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Taming Lust Crimes Against Nature in the Early Republic

ISBN-10: 0812245814
ISBN-13: 9780812245813
Edition: 2014
List price: $34.95
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Description: In 1796, as revolutionary fervor waned and the Age of Reason took hold, an eighty-five-year-old Massachusetts doctor was convicted of bestiality and sentenced to hang. Three years later and seventy miles away, an eighty-three-year-old Connecticut  More...

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Book details

List price: $34.95
Copyright year: 2014
Publisher: University of Pennsylvania Press
Publication date: 1/17/2014
Binding: Hardcover
Pages: 216
Size: 6.00" wide x 9.00" long x 1.00" tall
Weight: 1.034
Language: English

In 1796, as revolutionary fervor waned and the Age of Reason took hold, an eighty-five-year-old Massachusetts doctor was convicted of bestiality and sentenced to hang. Three years later and seventy miles away, an eighty-three-year-old Connecticut farmer was convicted of the same crime and sentenced to the same punishment. Prior to these criminal trials, neither Massachusetts nor Connecticut had executed anyone for bestiality in over a century. Though there are no overt connections between the two episodes, the similarities of their particulars are strange and striking. Historians Doron S. Ben-Atar and Richard D. Brown delve into the specifics to determine what larger social, political, or religious forces could have compelled New England courts to condemn two octogenarians for sexual misbehavior typically associated with much younger men.The stories of John Farrell and Gideon Washburn are less about the two old men than New England officials who, riding the rough waves of modernity, returned to the severity of their ancestors. The political upheaval of the Revolution and the new republic created new kinds of cultural experience--both exciting and frightening--at a moment when New England farmers and village elites were contesting long-standing assumptions about divine creation and the social order. Ben-Atar and Brown offer a rare and vivid perspective on anxieties about sexual and social deviance in the early republic.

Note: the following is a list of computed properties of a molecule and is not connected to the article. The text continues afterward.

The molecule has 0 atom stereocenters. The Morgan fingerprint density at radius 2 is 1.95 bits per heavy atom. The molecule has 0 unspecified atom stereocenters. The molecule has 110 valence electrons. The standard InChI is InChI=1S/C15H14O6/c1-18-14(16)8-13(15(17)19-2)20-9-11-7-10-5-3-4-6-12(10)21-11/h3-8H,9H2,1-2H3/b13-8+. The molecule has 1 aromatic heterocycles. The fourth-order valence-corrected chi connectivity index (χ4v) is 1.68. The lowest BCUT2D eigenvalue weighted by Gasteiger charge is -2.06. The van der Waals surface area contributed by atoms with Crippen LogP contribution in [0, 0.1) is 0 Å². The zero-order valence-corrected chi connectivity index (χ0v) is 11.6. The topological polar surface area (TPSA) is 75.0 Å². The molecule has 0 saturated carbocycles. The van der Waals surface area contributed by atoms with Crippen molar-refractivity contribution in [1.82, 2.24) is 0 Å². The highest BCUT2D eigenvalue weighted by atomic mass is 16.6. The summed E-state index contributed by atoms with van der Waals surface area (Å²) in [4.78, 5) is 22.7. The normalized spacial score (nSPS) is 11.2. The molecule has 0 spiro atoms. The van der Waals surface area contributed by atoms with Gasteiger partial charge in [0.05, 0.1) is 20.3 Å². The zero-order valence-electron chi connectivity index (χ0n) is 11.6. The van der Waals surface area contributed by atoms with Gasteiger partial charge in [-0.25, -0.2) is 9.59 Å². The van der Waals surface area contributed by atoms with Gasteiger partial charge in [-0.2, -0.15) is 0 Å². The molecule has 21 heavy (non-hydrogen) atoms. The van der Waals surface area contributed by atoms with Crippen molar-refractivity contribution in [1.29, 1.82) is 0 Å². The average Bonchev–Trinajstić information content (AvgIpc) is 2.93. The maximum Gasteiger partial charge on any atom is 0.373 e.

Richard D. Brown is professor of history at the University of Connecticut. His books include Knowledge Is Power: The Diffusion of Information in Early America, 1700-1865.

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